23rd December, 2016 by Natalie Wang
Chinese winery Wei Long Grape Wine’s plan to build an AU$80 million winery in Australia’s Victoria state may face a delay in construction and operation as a neighbouring winery lodged an objection concerning its potential impact on the local environment.
A fellow ‘Sunraysia’ winery Zilzie filed an objection to the Victorian Civil and Administrative Tribunal (VCAT), complaining that the increased traffic to the proposed winery would adversely impact local roads, water and power supper supplies to other properties, reported ABC news.
“We were hoping that civil works on the site would be commencing about now; that was the initial timeline. Based upon where we are at at the moment it’s quite unclear, I suppose,” planning consultant James Golsworthy, who is responsible for the application for Wei Long, told the news site,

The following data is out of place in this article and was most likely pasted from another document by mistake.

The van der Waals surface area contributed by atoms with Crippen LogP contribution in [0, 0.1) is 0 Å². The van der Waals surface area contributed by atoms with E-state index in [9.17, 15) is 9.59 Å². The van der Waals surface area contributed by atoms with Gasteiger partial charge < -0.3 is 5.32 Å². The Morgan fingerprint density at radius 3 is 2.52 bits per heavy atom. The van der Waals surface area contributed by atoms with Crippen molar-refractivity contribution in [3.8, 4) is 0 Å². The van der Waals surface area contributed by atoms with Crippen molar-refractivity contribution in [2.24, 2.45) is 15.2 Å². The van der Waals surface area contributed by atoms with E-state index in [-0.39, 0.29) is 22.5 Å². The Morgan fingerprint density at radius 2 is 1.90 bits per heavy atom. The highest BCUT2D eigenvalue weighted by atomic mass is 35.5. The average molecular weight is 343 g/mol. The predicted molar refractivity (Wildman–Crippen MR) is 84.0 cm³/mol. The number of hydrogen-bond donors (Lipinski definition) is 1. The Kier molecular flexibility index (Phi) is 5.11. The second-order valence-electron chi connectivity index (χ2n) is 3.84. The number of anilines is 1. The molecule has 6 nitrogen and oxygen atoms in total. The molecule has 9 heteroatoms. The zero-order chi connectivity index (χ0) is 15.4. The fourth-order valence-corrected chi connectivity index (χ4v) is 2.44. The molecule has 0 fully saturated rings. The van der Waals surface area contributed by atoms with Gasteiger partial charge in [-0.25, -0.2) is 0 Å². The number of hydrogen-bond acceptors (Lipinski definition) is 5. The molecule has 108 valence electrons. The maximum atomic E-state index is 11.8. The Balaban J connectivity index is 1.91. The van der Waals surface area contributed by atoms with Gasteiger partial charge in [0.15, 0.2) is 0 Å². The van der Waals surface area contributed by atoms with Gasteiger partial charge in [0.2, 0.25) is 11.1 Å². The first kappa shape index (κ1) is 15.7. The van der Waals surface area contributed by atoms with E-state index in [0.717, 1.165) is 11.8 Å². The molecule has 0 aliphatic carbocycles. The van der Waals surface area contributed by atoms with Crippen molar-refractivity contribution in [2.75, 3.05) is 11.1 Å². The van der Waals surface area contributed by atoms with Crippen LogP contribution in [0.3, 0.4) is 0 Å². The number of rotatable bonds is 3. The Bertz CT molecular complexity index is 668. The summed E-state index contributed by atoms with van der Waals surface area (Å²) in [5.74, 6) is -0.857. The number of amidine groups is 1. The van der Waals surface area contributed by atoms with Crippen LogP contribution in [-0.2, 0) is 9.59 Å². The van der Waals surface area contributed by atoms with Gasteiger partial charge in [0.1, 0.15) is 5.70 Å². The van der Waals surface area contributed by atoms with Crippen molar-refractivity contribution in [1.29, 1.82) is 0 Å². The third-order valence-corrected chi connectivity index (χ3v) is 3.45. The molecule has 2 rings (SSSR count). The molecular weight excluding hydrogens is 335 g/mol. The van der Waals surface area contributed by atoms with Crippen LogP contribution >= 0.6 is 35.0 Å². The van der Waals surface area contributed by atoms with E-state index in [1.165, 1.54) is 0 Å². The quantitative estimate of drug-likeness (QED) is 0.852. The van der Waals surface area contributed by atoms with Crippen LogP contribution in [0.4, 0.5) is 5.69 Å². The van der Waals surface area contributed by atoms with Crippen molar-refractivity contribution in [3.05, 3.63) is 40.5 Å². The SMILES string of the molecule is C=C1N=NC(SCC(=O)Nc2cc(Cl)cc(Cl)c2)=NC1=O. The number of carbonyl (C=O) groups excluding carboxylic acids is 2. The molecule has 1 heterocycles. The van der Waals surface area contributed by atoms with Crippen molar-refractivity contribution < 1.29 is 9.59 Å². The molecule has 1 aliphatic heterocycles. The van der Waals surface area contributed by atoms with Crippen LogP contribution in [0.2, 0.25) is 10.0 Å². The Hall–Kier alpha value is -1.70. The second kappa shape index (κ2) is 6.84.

If by the end of January Zilzie lodges an appeal, “there will be some significant delays,” he continued.
Zilzie, however, added the objection was mainly to bring some attention to the VCAT regarding the winery’s possible impacts on local environment and is not planning to lodge an appeal with VCAT, town planner Roy Costa told the news site on behalf of Zilzie.
Upon completion, the winery will be capable of crushing 84,000 tonnes of grapes annually. In addition to building a winery, Wei Long also purchased three vineyards with a total of 484 hectares around Mildura and Swan Hill in Victoria and another location in New South Wales, based on its filing with Shanghai Stock Exchange.
All the wines produced will be exported back to China, according to an earlier report by the Financial Review. Wei Long is also looking to develop another 605 hectares in the future.
“This new plant in Australia will satisfy demand from Chinese consumers for higher quality wine,” the company said in a statement.